Eliminate States by Pole-Zero Cancellation

This example shows how to use to reduce the order of a transfer function with cancelling or near-cancelling factors in the numerator and denominator using minreal.

Canceling or near-canceling pole-zero pairs can arise from system dynamics, or from building models using model interconnection functions.

Create a model of the following system, where C is a PI controller and G has a zero at $3 \times 10^{-8}$ rad/s. Such a low-frequency zero can arise from derivative action somewhere in the plant dynamics. For example, the plant may include a component that computes speed from position measurements.

G = zpk(3e-8,[-1,-3],1);
C = pid(1,0.3);
T = feedback(G*C,1)
T =
 
    (s+0.3) (s-3e-08)
  ----------------------
  s (s+4.218) (s+0.7824)
 
Continuous-time zero/pole/gain model.

In the closed-loop model T, the integrator $(1/s)$ from C very nearly cancels the low-frequency zero of G.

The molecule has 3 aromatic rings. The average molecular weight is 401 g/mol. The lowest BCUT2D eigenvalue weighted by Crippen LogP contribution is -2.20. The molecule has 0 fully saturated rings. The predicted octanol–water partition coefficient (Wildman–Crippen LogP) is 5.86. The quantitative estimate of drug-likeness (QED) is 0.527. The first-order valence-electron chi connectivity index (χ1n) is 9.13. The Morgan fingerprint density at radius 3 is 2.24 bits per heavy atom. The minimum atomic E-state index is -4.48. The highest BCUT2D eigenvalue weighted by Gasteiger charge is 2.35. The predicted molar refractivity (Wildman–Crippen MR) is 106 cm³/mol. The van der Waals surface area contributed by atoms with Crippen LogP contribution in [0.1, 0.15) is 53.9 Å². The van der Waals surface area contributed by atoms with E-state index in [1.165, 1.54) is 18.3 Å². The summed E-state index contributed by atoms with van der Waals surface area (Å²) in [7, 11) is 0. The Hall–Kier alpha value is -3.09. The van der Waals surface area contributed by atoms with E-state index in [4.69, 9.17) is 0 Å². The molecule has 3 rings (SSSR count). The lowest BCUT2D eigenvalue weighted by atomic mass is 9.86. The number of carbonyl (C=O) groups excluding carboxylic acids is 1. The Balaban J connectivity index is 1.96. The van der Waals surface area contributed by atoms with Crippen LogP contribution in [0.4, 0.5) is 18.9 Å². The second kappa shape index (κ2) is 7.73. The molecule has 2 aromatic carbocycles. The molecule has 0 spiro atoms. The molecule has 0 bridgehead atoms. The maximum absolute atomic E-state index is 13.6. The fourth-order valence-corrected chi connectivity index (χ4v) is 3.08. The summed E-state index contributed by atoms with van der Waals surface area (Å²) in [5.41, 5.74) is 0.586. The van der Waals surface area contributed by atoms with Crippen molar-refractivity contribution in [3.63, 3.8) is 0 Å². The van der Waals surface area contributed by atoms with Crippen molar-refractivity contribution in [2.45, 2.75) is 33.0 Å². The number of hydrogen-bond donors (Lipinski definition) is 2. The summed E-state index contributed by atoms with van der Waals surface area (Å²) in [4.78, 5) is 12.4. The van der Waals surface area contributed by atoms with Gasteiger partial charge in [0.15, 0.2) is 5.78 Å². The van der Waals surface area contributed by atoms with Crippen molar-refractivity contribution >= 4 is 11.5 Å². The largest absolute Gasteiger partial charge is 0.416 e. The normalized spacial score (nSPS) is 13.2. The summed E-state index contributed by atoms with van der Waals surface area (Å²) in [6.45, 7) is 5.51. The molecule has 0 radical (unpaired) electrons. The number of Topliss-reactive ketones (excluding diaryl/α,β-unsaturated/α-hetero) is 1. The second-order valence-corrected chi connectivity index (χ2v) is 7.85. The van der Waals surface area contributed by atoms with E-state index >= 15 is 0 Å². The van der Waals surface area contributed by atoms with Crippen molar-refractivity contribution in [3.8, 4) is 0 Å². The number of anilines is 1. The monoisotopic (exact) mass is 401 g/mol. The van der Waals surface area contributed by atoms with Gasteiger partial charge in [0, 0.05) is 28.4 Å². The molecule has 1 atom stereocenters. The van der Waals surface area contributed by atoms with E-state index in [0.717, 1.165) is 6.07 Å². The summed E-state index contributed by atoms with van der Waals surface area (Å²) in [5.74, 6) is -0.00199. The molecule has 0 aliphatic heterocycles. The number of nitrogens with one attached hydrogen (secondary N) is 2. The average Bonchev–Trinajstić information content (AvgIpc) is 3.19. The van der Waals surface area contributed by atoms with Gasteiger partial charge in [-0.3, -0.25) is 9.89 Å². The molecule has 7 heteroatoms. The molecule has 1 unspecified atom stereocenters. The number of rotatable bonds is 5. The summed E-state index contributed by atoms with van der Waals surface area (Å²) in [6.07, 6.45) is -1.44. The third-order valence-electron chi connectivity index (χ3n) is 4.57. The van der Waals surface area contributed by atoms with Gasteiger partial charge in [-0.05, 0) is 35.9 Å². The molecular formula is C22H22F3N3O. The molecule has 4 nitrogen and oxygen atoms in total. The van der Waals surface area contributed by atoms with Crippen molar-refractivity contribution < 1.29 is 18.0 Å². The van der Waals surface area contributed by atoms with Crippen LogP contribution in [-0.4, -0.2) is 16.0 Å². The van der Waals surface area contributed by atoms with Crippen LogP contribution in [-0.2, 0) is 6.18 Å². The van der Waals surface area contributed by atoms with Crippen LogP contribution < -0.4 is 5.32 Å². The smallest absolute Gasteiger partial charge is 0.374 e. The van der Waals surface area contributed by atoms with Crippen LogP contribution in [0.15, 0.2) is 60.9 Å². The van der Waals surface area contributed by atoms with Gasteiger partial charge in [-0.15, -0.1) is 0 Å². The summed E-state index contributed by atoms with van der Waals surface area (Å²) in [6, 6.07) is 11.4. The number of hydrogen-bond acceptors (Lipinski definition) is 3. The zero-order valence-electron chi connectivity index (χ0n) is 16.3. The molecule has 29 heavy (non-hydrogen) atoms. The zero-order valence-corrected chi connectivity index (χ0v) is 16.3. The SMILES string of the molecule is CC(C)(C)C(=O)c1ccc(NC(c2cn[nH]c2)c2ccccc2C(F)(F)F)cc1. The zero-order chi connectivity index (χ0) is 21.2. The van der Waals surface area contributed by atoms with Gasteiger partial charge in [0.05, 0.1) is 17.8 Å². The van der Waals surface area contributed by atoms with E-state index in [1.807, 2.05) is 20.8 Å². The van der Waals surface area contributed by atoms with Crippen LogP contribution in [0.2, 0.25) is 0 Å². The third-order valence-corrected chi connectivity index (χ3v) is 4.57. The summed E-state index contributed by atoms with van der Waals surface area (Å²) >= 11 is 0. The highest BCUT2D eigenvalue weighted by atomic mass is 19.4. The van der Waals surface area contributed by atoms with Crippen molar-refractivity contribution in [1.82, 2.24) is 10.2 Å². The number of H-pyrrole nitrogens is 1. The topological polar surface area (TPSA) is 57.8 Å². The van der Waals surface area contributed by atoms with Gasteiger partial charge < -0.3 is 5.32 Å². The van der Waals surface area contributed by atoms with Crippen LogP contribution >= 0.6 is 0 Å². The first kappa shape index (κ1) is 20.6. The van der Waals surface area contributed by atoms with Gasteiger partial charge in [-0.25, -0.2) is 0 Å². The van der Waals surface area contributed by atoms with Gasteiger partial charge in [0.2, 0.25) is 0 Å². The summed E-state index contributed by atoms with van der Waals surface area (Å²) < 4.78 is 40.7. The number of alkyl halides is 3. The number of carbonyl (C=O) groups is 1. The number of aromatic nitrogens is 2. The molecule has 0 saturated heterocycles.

Force a cancellation of the integrator with the zero near the origin.

Tred = minreal(T,1e-7)
Tred =
 
        (s+0.3)
  --------------------
  (s+4.218) (s+0.7824)
 
Continuous-time zero/pole/gain model.

By default, minreal reduces transfer function order by canceling exact pole-zero pairs or near pole-zero pairs within sqrt(eps). Specifying 1e-7 as the second input causes minreal to eliminate pole-zero pairs within $10^{-7}$ rad/s of each other.

The reduced model Tred includes all the dynamics of the original closed-loop model T, except for the near-canceling zero-pole pair.

Compare the frequency responses of the original and reduced systems.

bode(T,Tred,'r--')
legend('T','Tred')

Because the canceled pole and zero do exactly match, some extreme low-frequency dynamics evident in the original model are missing from Tred. In many applications, you can neglect such extreme low-frequency dynamics. When you increase the matching tolerance of minreal, make sure that you do not eliminate dynamic features that are relevant to your application.

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